Hawks alter reliable fourth line in playoffs
May, 5, 2014
By Scott Powers
Bill Smith/NHLI via Getty ImagesBrandon Bollig, part of a productive fourth line in the regular season, was scratched Sunday.
CHICAGO -- The Chicago Blackhawks possessed a unique and successful fourth line for much of the season.
Blackhawks coach Joel Quenneville toyed with various fourth-line combinations throughout the first month of the season. He finally found something he liked when he threw together left wing Brandon Bollig, centerman Marcus Kruger and right wing Ben Smith against the Winnipeg Jets on Nov. 2, in the 14th game of the season.
The combination had the qualities Quenneville sought in a fourth line. The three players embraced their roles. Bollig and Smith were willing to do whatever it took to stay on the ice. Kruger had developed a reputation for his defense. They also understood their responsibilities.
Quenneville came to trust them so much he began using them in the defensive zone more than any other coach was using a fourth line around the league. The line wasn’t only starting more than 50 percent of the time in the defensive zone, but it was also often facing opponents' top lines. The line held its own and allowed Quenneville to give his more offensive players more time in the offensive zone. The three players combined for a plus-8 rating in the regular season.
That strategy worked until the playoffs arrived. As Quenneville began tinkering with his lines to get more production against the St. Louis Blues in the first round, he took apart his reliable fourth. Smith was put on the second line. Kruger was moved to the third line. Bollig was introduced to new linemates on the fourth.
With the changes in the fourth line have come changes in its use and success rate. Quenneville began cutting the line’s minutes in the first round, and the Blackhawks were at times a three-line team. Aside from the diminished minutes, the line has also become less consistent. The fourth line has been on the ice for all three of the Minnesota Wild's goals in the second round.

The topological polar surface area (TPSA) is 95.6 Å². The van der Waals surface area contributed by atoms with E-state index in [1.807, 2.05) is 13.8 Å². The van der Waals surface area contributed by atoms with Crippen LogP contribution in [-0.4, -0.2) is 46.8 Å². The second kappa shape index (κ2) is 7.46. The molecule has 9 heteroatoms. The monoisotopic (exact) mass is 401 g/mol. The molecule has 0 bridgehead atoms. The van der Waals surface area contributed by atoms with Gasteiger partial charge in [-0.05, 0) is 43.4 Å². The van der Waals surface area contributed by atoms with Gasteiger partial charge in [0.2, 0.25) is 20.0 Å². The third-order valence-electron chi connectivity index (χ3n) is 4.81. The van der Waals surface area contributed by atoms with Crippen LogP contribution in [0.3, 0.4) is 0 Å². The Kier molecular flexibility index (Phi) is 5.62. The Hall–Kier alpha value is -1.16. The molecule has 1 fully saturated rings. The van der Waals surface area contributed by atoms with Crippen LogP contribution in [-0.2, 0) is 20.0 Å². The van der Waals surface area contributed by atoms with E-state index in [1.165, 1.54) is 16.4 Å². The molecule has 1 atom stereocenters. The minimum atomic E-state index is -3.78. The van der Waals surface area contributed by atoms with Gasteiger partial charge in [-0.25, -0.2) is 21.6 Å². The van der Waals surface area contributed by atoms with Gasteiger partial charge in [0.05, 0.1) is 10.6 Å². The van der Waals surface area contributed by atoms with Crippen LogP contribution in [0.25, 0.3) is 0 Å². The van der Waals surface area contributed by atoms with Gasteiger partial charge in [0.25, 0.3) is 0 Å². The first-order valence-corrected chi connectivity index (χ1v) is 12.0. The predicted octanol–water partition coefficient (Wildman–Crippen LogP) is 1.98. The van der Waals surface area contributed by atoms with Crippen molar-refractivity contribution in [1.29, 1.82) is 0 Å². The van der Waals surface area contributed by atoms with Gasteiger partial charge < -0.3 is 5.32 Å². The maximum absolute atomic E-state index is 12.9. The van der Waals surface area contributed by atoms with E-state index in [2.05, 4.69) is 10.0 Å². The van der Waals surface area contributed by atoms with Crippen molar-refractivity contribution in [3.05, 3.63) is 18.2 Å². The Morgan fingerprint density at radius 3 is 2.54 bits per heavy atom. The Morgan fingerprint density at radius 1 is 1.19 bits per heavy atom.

Quenneville said Monday he doesn’t expect his current fourth line to duplicate what Bollig, Kruger and Smith did.
“They had a lot of responsibility,” Quenneville said of that group. “I don't think many lines or any lines in the league start 90 percent of their shifts in your own end, and you're confident that you can play them against the other team's top line on the road or anywhere.
“It was very effective for us, and I don't think we had that type of a line over the course of the last five years, so it was kind of a unique situation. As it's evolved, you know, [Kruger] gets a little more responsibility, [Smith] gets a little more responsibility, and it kind of evolved into a different line.”
The fourth line in Game 1 against the Wild became Bollig, Michal Handzus and Joakim Nordstrom. The combination received more ice time than the fourth line had been getting late in the Blues series -- playing close to eight minutes together.
The line was also given a variety of zone starts -- though the Wild often kept the line in the Blackhawks’ defensive zone. The three players averaged a 22.6 Corsi percentage (shot differential). The Blackhawks had an average of 4.3 shots for and 19 shots against when the three players on the ice in 5-on-5 situations, according to extraskater.com. The line was also on the ice for both of the Wild’s goals in Game 1.
Afterward, Quenneville said he was satisfied with his fourth line.
“I think it was fine,” Quenneville said Saturday. “I thought the one goal where we should have definitely gotten the puck out with the puck in at center ice. They had some point shot that went through and went in. So nobody wants to be on the ice for goals against. I think we look to be better in that area.”
Quenneville went with a different fourth line in Game 2. He made Bollig a healthy scratch for the first time this season and had Kris Versteeg, Handzus and Jeremy Morin as the fourth line. The line’s minutes fell again; Morin played 5 minutes, 42 seconds. The three players averaged a 39.0 Corsi percentage (the Blackhawks averaged three shots for and 7.6 shots against when they were on the ice in 5-on-5 situations). They were also on the ice for the Wild’s lone goal.
Quenneville didn’t say which combination of players he would use for the line in Game 3 on Tuesday, but he hoped it would give him more going forward.
“But we'll see how it works out, that group,” Quenneville said Monday. “And we're looking to get a contribution from that line as we go along here.”